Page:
AFRICAN-AMERICAN CIVIL RIGHTS:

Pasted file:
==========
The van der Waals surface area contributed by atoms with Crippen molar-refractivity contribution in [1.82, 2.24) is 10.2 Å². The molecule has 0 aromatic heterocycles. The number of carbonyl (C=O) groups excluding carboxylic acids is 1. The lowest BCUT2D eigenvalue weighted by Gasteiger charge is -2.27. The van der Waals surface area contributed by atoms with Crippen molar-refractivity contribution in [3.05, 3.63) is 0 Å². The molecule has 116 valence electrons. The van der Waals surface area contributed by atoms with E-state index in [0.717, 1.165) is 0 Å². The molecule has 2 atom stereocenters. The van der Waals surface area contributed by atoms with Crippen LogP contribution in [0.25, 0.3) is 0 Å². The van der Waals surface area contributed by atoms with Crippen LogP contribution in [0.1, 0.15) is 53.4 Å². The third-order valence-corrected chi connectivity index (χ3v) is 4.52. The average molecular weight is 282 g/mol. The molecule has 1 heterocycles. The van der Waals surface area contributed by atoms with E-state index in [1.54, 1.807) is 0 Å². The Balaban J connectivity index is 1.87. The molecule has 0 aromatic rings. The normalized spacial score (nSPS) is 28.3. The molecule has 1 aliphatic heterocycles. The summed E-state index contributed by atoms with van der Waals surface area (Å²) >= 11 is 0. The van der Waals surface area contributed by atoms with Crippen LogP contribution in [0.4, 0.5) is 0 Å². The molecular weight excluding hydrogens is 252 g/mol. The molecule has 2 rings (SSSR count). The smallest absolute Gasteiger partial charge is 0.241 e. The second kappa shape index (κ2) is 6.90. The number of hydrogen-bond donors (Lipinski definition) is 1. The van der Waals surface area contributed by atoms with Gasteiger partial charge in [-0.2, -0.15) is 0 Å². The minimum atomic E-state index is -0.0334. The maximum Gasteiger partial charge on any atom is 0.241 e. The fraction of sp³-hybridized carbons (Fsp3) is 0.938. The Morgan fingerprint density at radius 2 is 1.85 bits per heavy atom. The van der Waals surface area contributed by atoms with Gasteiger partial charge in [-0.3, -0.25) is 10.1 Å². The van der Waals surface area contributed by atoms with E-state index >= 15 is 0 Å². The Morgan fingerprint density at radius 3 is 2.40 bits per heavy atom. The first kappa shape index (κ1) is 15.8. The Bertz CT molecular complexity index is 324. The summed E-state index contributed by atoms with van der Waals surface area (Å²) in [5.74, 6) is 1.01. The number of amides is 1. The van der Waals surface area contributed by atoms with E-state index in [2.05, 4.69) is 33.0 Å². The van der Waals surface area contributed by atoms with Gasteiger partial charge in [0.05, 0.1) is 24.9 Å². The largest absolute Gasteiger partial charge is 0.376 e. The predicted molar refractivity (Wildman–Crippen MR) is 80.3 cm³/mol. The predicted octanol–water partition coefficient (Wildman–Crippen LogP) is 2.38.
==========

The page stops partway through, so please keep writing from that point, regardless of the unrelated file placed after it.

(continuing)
“Being a Negro in America means trying to smile when you want to cry. It means trying to hold on to physical life amid psychological death. It means the pain of watching your children grow up with clouds of inferiority in their mental skies. It means having their legs off, and then being condemned for being a cripple.1” These were the words of Martin Luther King Jr.. For nearly 80 years after being freed from slavery, African-Americans suffered under the discrimination and segregation of their fellow Americans. After World War II, African-Americans were ready for change and the nation could feel the inevitable Civil Rights Movement coming. With nonviolence and motivation the Civil Rights wheels were set in motion led by determined leaders and brave youth, which would have a permanent effect on American society. After the Civil War ended on June 22nd, 1865 and the Emancipation Proclamation was enforced in the last states that still had slaves. With the passing of the 13th, 14th, and 15th Amendments, African-Americans had for the first time in history the privileges of citizenship and the right to vote. Unfortunately, with the withdrawal of federal troops from the South, the situation for African-Americans, all across the nation, would only deteriorate until the Civil Rights Movement starting in 1954, keeping most African-Americans unable to vote making them “economically and politically powerless”.2 Many unsuccessful attempts for civil rights, unsupportive presidents, and violence from groups like the Ku Klux Klan made Civil Rights progress nearly impossible for nearly 80 years, even under the support from organizations such as the NAACP. African-Americans had to abide by Black Codes and Jim Crow laws in many parts of America and faced daily discrimination. Segregation under Black Codes and Jim Crow laws became a part of daily life for African-Americans all over America. The “separate but equal” reasoning was backed by the US Supreme court in the Plessy v. Ferguson case after a Louisiana Law stated that railroads must provide “equal but separate accommodations for the white, and colored, race.”3 African-Americans tried to push Civil Rights on different occasions such as World War II, where the idea of a “Double V” (spreading democracy abroad and at home for African Americans) began after James G. Thompson wrote a letter to the Pittsburgh Courier in 1942; “let colored Americans adopt the double VV for a double victory.”4 Though somewhat successful with the passing of the Fair Employment Act, most consider the Civil Rights Movement to begin after the Brown v. Board of Education case5 in 1954, ruling segregated schooling unconstitutional. The Brown v. Board of Education was a major step in the Civil Rights Movement. One of the first attempts to integrate a school in Little Rock, Arkansas received national attention after the nine black students who were selected to join a previously white high school were met by an angry mob. President Eisenhower had to send troops in just so that these students could go to school unharmed, a headliner that shocked the nation.6 This would not be the only violent reaction to the Civil Rights Movement. The majority of Civil Rights activists, though, believed in nonviolence.7 Martin Luther King Jr., a leader in the Civil Rights Movement who was a supporter of nonviolence, said, “Nonviolence is a powerful and just weapon. It is a sword that heals. (It) cuts without wounding and ennobles the man who wields it.”8 This nonviolent approach to Civil Rights could be seen in the way African-Americans used Buses to break down segregation; both in the Montgomery Bus Boycott of 1955 and the Freedom Rides in 1961. Claudette Colvin was 15 years old when she was arrested for refusing to move to the black section of a bus. Nine months later, a more famous bus arrest happened to Rosa Parks. Martin Luther King Jr. saw the...
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